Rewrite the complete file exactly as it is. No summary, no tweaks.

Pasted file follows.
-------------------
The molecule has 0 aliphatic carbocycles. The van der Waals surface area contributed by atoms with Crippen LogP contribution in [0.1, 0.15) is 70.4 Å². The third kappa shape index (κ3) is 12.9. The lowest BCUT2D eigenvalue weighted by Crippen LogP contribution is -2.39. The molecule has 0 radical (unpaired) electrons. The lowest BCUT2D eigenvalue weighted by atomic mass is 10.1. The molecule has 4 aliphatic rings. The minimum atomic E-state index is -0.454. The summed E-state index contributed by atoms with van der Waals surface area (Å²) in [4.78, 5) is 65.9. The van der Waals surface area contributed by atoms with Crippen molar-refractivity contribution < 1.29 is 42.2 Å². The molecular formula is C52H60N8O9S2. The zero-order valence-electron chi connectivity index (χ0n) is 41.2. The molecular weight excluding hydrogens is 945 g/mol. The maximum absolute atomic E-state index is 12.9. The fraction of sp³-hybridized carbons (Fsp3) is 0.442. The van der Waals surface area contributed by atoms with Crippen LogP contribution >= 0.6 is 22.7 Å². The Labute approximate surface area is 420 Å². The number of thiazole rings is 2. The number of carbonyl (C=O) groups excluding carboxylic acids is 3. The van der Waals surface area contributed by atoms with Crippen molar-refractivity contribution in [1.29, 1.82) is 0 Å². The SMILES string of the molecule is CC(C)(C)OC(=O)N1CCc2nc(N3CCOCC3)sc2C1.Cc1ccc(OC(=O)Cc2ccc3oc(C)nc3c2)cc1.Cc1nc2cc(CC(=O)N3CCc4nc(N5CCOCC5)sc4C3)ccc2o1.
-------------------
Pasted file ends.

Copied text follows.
The molecule has 0 aliphatic carbocycles. The van der Waals surface area contributed by atoms with Crippen LogP contribution in [0.1, 0.15) is 70.4 Å². The third kappa shape index (κ3) is 12.9. The lowest BCUT2D eigenvalue weighted by Crippen LogP contribution is -2.39. The molecule has 0 radical (unpaired) electrons. The lowest BCUT2D eigenvalue weighted by atomic mass is 10.1. The molecule has 4 aliphatic rings. The minimum atomic E-state index is -0.454. The summed E-state index contributed by atoms with van der Waals surface area (Å²) in [4.78, 5) is 65.9. The van der Waals surface area contributed by atoms with Crippen molar-refractivity contribution < 1.29 is 42.2 Å². The molecular formula is C52H60N8O9S2. The zero-order valence-electron chi connectivity index (χ0n) is 41.2. The molecular weight excluding hydrogens is 945 g/mol. The maximum absolute atomic E-state index is 12.9. The fraction of sp³-hybridized carbons (Fsp3) is 0.442. The van der Waals surface area contributed by atoms with Crippen LogP contribution >= 0.6 is 22.7 Å². The Labute approximate surface area is 420 Å². The number of thiazole rings is 2. The number of carbonyl (C=O) groups excluding carboxylic acids is 3. The van der Waals surface area contributed by atoms with Crippen molar-refractivity contribution in [1.29, 1.82) is 0 Å². The SMILES string of the molecule is CC(C)(C)OC(=O)N1CCc2nc(N3CCOCC3)sc2C1.Cc1ccc(OC(=O)Cc2ccc3oc(C)nc3c2)cc1.Cc1nc2cc(CC(=O)N3CCc4nc(N5CCOCC5)sc4C3)ccc2o1.